How are you reading this? Your brain’s occipital lobe processes the things you see, while your frontal lobe helps you understand the information. The National Institute of Neurological Disorders and Stroke (NINDS) team put their brains together to create an exhibit called the Lobe-oratorium®, which educates people of all ages about the functions of the four main lobes of the brain in a fun and interactive way. The panel exhibit features iPads with a Q&A-style quiz where participants can test their knowledge about the brain lobes and their functions, as well as a colorful, engaging backdrop to draw in conference attendees.

Drink Equivalency Demonstration; Test Your Aim (NIAAA)

  1. Drink Equivalency Demonstration
    Many people are surprised to learn what counts as a drink. In the United States, one "standard" drink (or one alcoholic drink equivalent) contains roughly 14 grams of pure alcohol. However, the amount of liquid in a glass, can, or bottle does not necessarily match up to how much alcohol is actually in a drink, because different types of beer, wine, or malt liquor can have very different amounts of alcohol content. To promote understanding of what constitutes a “standard drink” of alcohol, NIAAA will present a drink equivalency demonstration using water and common drinking glasses and containers.
  2. Test Your Aim
    To promote youth understanding of the effects of alcohol on coordination and the dangers associated with these effects (e.g., accidents while driving under the influence, etc.) NIAAA will present Test Your Aim. In this activity, young people will have the chance to play a ball-toss game while wearing “fatal vision goggles.” These glasses distort the vision of the wearer to mimic the effects of alcohol on motor skills. This helps drive home the message that, even though adolescents may not feel alcohol’s effects as immediately as older individuals do, they ARE being affected and must be alert to the dangers of alcohol for their age group.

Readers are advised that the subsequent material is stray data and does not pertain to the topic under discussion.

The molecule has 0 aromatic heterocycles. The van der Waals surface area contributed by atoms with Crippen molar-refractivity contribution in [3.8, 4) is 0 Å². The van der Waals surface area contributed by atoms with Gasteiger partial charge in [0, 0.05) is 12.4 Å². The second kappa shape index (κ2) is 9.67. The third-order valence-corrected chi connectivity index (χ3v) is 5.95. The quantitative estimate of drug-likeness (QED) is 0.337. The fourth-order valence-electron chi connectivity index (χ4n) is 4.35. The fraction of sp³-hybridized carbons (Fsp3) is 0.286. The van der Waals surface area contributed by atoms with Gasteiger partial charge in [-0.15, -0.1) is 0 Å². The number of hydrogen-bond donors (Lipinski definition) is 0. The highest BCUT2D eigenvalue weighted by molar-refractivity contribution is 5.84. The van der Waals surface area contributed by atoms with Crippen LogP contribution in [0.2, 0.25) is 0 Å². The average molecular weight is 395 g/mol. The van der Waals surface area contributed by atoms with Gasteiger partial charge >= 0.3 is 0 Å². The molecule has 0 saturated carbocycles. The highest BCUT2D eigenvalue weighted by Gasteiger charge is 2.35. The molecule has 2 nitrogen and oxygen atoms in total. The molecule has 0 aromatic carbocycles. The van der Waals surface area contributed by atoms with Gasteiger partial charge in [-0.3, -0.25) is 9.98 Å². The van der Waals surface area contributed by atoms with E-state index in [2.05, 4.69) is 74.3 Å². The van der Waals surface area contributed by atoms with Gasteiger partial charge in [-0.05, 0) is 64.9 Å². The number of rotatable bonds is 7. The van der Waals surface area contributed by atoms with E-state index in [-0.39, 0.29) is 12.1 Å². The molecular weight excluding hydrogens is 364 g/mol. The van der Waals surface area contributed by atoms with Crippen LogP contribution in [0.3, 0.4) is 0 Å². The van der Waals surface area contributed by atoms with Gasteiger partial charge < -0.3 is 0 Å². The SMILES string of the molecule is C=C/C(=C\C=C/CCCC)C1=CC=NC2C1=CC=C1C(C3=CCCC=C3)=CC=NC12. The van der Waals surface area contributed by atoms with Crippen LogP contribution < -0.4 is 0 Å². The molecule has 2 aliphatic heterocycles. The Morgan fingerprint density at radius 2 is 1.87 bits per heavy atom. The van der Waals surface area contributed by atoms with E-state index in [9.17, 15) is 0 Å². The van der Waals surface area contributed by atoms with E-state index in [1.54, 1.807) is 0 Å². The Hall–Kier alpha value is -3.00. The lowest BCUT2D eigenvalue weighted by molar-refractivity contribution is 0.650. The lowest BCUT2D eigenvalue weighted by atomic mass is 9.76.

Drugs and Your Brain (NIDA)

  1. Drugs and Your Brain
    Join us for hands-on demonstrations that will reveal the impact of drugs on the brain!  Learn how the structure of a drug affects how it interacts with the biology of your brain and how substance use can lead to addiction.  Test your understanding of how the brain controls the body and learn how society can respond to problems that arise from drug use.  Come test your knowledge by playing fun games and taking challenging quizzes!

Harnessing the Power of the Mind (OBSSR)

  1. Harnessing the Power of the Mind
    Train your brain to control automatic body functions! You may think that you have no conscious control over some of the things your body does, like your heart beating and how you breathe, but that may not be entirely true. These hands-on activities will show you that some parts of your health may, in fact, be mind over matter.

Making BrainWaves: Explore your Brain Activity (SEPA)

  1. Making BrainWaves: Explore your Brain Activity
    Measure your brainwaves with a portable EEG (electroencephalogram). You will be able to see your brain activity on a computer screen and explore how to control objects with the power of your mind!  Take a virtual tour through the human brain and investigate how the brain interacts with our senses.

“See What I See” (NEI)

  1. “See What I See” Virtual Reality Experience About Vision Health
    Millions of people are affected by eye diseases. But describing vision loss is difficult. NEI’s virtual reality (VR) experience enables you to explore life with vision loss from common eye diseases, including age-related macular degeneration (AMD) and cataracts. This is a fully-immersive experience with Oculus Quest goggles.